Safety of Sweeteners
Sweeteners sound like the ideal solution to added sugar. No calories and none of the cons of refined sugar means you can enjoy it in excess right? The answer is, we don’t know yet.
As of now, there are 6 sugar substitutes approved by the FDA. These include-
- Acesulfame potassium
Two more sweeteners are allowed to be used under FDA GRAS status. The public can only pinpoint these names out of a list of ingredients 37% of the time.
In just 4 years, the use of these additives has almost quadrupled across products. Of course, these substitutes would not have been approved if they weren’t deemed safe. Nonetheless, each substitute has its own safety limit documenting how much of the product an individual can safely consume. This is generally not an issue as so little of each is included in food.
However, these sweeteners do not have the same invisible effect on everyone. Individuals with the rare disease phenylketonuria (PKU) often have issues metabolizing phenylalanine which is included in aspartame. Additionally, excess use of these sweeteners for anyone could result in gastrointestinal issues. Further, there has not yet been research on any long-term effects of these substitutes in children. 73% of parents want to know the amount of these ingredients that are in their children’s foods. 66% want substitutes clearly identified on all food labels.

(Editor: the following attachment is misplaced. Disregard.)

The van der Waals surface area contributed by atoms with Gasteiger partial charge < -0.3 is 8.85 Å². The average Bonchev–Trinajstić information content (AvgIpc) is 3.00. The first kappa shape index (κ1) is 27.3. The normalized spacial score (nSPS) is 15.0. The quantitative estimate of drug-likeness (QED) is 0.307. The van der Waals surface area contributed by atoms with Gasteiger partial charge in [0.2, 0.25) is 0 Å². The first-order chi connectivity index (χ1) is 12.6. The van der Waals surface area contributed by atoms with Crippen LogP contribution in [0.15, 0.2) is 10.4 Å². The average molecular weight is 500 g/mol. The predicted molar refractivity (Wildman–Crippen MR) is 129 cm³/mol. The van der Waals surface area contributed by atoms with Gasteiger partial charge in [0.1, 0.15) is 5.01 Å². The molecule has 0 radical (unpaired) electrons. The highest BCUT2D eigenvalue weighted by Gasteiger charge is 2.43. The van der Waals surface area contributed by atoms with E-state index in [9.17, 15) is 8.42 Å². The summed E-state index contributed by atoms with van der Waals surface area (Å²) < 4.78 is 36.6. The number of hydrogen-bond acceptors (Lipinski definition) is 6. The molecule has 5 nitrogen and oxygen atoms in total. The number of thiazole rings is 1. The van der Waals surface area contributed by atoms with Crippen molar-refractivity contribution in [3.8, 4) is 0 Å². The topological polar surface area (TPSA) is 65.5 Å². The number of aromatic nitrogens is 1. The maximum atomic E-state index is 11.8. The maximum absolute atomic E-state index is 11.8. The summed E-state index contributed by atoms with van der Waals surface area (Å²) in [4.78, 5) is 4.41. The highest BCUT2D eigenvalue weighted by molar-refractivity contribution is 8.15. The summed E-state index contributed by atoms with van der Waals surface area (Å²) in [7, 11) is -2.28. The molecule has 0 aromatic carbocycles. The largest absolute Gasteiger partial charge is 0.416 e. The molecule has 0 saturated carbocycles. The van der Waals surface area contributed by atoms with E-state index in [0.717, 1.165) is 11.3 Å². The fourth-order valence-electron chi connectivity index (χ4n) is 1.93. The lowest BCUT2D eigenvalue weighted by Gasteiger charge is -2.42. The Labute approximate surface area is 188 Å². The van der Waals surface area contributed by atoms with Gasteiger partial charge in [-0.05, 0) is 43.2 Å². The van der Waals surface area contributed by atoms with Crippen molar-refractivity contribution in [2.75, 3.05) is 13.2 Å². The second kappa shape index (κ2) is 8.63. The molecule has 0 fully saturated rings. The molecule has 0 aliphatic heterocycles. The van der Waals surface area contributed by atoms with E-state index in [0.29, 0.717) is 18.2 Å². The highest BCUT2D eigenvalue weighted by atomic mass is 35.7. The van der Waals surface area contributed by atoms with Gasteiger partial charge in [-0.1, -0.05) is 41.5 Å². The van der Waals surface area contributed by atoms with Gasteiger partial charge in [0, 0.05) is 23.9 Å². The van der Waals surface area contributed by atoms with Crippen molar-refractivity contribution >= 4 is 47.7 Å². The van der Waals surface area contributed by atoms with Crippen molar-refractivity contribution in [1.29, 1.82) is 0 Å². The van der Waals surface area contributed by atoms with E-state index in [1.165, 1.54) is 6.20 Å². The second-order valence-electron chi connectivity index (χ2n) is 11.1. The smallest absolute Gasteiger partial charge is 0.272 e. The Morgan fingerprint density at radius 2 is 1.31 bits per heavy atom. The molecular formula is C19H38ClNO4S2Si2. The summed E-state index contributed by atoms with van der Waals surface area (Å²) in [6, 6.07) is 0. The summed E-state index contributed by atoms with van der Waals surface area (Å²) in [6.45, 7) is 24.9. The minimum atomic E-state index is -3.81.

The populace is honestly leaning more and more toward clean foods. 3/5 say that they would prefer to reduce their sugar intake than to increase their intake of sugar substitutes. But without knowing what substitutes are in their foods and in what amounts, they aren’t able to make this call for themselves.
The Sugar Association
The Sugar Association has filed a petition to the FDA in an effort to change their regulations surrounding sugar substitutes and sugar alcohols. Its simply about changing labeling rules to increase transparency for the public.
The Association represents a total of 142,000 sugar growers and processors in the United States.
This petition was submitted on June 3rd, 2020.
This petition includes 4 requests. These are to-
- Add “sweetener” after each artificial sweetener in ingredient lists
- Disclose the type and amount of artificial sweeteners in children’s food
- Include a clause explaining what sweetens food labeled as no sugar or low sugar
- Mention potential gastrointestinal side effects that may stem from sugar substitutes/alcohols
The FDA will reply to this petition within 180 days since it was submitted.